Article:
Increasing challenges: People walk past an MTN Store in Rosebank. The group is facing a number of headwinds in its key markets, SA and Nigeria. Picture: FREDDY MAVUNDA
Increasing challenges: People walk past an MTN Store in Rosebank. The group is facing a number of headwinds in its key markets, SA and Nigeria. Picture: FREDDY MAVUNDA

Analysts expect the credit ratings downgrade on MTN to have minimal effect in the short term, but warned that it may put future dividends at risk.

On Wednesday Moody’s downgraded MTN, a communication services company, along with other companies following the downgrading of SA’s credit ratings by Moody’s last week, in the wake of S&P Global Ratings and Fitch junking the country’s foreign currency rating.

Moody’s has downgraded senior unsecured notes issued by MTN to Ba1 from Baa3. The group’s outlook was changed to stable from negative.

MTN is facing a number of headwinds in its key markets, SA and Nigeria, including weak macroeconomic environments, regulatory challenges, local currency weakness and dollar shortages in Nigeria, which has negatively affected the group’s performance.

Moody’s viewed MTN’s liquidity as "good" for the next 12-18 months with internally generated cash flows and sufficient undrawn committed facilities to meet the capital investments in Nigeria, SA and Iran, as well as the firm’s dividend payout.

Moody’s was monitoring MTN’s inability to upstream dividends from MTN Nigeria, its funding requirements for MTN SA and dividend payments to equity shareholders and the effect this will have on the mobile network operator’s liquidity profile and credit metrics.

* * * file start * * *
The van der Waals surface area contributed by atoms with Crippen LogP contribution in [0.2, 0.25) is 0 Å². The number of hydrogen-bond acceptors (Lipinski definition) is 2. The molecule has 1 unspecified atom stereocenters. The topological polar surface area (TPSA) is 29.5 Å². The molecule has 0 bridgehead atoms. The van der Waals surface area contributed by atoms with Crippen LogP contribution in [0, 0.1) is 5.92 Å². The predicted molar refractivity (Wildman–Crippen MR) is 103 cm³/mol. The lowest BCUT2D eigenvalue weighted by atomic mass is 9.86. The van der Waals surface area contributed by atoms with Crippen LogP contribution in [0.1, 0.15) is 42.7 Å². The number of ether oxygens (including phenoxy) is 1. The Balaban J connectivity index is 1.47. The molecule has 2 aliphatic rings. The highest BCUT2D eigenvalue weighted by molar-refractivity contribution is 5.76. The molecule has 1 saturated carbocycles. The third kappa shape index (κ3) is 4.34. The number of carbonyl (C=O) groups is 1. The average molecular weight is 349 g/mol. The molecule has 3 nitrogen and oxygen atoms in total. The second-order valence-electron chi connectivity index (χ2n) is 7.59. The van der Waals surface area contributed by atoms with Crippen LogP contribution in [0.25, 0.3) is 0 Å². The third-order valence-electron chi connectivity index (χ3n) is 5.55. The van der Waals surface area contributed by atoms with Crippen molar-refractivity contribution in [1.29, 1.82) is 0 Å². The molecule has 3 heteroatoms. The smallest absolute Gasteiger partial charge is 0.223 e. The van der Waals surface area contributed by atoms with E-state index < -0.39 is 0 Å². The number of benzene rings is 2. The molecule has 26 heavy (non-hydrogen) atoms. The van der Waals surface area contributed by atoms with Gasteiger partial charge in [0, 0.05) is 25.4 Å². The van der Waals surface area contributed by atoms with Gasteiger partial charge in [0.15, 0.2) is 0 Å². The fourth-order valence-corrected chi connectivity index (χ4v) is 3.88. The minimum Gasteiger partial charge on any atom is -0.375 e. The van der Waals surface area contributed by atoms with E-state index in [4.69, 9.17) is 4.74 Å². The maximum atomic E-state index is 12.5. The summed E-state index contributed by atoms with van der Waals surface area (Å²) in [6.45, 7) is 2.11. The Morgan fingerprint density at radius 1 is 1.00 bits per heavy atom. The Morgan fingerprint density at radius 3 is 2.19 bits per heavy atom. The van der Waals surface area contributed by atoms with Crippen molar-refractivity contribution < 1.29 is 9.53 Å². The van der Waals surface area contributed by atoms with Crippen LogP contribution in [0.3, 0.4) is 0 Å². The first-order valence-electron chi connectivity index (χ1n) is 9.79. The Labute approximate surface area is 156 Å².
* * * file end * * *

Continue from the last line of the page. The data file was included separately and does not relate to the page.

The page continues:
Matthew Auerbach of Capricorn Fund Managers said the downgrade was "quite significant as it puts the dividend in future years at risk. Whilst management have committed to the dividend this year, the market may be disappointed by the
dividend in future years. Share prices don’t react well to dividend cuts."

MTN’s share price declined nearly 2% to close at R111.60.

Mergence Investment Managers portfolio manager Peter Takaendesa expected the downgrade to have a minimal effect on the company in the near term, but the risk, not only to MTN, was that SA would be downgraded further and corporates were dragged down.

According to Takaendesa, most of MTN’s debt was long dated and some of it was on fixed interest rates.

"Only about 10% of their gross debt is due to be refinanced this year and there is no material further debt raising requirement as they managed to repatriate a significant amount of cash from Iran … this year."

Takaendesa expected the group’s elevated capital expenditure levels to start dropping from 2018. MTN forecast capital expenditure of R35bn in 2017.

mochikot@bdlive.co.za

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